Comma usage and compound sentences.

To recap The Scribe’s recent tips regarding comma usage, the tip from October 31 concerned complex sentences, and the tip from November 14 concerned compound predicates.  Today we discuss comma usage and compound sentences.  *Applause*

A compound sentence consists of two or more independent clauses joined by a coordinating conjunction (or sometimes by a semicolon or colon).  A clause consists of a subject and a predicate.  The most common coordinating conjunctions are “and,” “but,” “or,” and “nor.”

Independent Clause:

Evie will go to the library.

[Coord. Conj.] Independent Clause:

[and] Jamie will go with her.

[Coord. Conj.] Independent Clause:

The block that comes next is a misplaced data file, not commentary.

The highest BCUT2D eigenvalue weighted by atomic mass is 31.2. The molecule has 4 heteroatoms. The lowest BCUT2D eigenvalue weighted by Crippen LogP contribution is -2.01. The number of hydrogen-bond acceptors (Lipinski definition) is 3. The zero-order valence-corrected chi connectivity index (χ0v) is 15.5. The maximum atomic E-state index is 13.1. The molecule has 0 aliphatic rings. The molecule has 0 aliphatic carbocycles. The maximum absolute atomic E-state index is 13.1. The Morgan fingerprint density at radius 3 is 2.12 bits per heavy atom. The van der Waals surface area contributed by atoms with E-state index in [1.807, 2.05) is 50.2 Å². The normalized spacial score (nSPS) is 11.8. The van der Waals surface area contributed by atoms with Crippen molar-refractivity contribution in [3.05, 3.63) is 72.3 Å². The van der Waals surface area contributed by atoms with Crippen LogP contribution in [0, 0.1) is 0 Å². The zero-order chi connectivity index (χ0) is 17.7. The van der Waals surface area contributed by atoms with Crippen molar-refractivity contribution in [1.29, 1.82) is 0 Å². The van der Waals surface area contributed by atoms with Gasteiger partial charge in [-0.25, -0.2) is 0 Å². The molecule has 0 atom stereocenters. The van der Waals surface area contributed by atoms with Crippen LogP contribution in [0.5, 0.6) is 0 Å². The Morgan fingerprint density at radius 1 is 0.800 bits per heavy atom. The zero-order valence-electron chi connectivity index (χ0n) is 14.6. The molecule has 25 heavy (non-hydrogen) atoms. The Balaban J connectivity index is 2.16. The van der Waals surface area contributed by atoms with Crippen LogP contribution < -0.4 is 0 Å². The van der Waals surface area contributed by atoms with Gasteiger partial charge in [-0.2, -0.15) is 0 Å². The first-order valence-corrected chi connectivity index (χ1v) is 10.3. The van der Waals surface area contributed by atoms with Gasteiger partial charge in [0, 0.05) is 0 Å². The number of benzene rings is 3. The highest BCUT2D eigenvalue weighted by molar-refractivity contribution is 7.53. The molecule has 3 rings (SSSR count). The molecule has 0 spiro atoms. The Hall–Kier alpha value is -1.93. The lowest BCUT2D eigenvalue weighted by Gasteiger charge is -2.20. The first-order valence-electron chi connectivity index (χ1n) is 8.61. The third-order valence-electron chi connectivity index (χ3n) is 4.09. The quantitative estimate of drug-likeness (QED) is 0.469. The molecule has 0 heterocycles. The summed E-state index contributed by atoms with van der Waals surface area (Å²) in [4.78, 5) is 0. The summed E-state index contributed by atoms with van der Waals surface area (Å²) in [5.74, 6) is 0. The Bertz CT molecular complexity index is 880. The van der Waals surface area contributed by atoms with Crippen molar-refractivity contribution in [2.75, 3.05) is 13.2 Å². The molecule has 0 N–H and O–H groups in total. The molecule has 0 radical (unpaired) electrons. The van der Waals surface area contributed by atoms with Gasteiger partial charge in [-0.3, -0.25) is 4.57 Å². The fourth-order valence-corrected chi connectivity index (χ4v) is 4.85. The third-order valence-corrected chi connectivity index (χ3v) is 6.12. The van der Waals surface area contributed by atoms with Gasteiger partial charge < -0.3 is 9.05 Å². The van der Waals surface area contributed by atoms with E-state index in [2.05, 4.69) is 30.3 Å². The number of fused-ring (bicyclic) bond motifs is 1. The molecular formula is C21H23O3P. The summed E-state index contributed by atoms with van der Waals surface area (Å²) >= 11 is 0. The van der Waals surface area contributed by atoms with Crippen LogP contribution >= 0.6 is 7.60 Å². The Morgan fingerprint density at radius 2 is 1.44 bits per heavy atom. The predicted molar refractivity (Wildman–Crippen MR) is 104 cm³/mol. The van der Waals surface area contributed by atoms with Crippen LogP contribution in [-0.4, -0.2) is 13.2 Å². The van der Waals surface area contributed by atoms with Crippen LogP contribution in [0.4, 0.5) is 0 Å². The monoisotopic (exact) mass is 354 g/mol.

[or] Jamie will have to go later.

Not a Clause:

and research legislative history.  (This is a second predicate.)

The coordinating conjunctions in compound sentences should be preceded by a comma, e.g.:

  • Beth prepared a concise and well-researched brief, and the court dismissed her client from the lawsuit.
  • It was a bright cold day in April, and the clocks were striking thirteen.  (George Orwell)

EXCEPTION:  When the clauses are short and there is no danger of misreading, the comma may be omitted, e.g.:

  • Stephen did the research and Laura wrote the brief. 

Finally, compound sentences are sometimes separated by a semicolon (with or without a coordinating conjunction) or a colon, e.g.:

  • Always go to other people’s funerals; otherwise, they won’t go to yours.  (Yogi Berra)
  • It was dawn outside, a glowing gray, and birds had plenty to say out in the bare trees; and at the big window was a face and a windmill of arms.  (David Foster Wallace)
  • Arguments are to be avoided:  they are always vulgar and often convincing.  (Oscar Wilde)

That is all for now …

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Filed under Punctuation, Style

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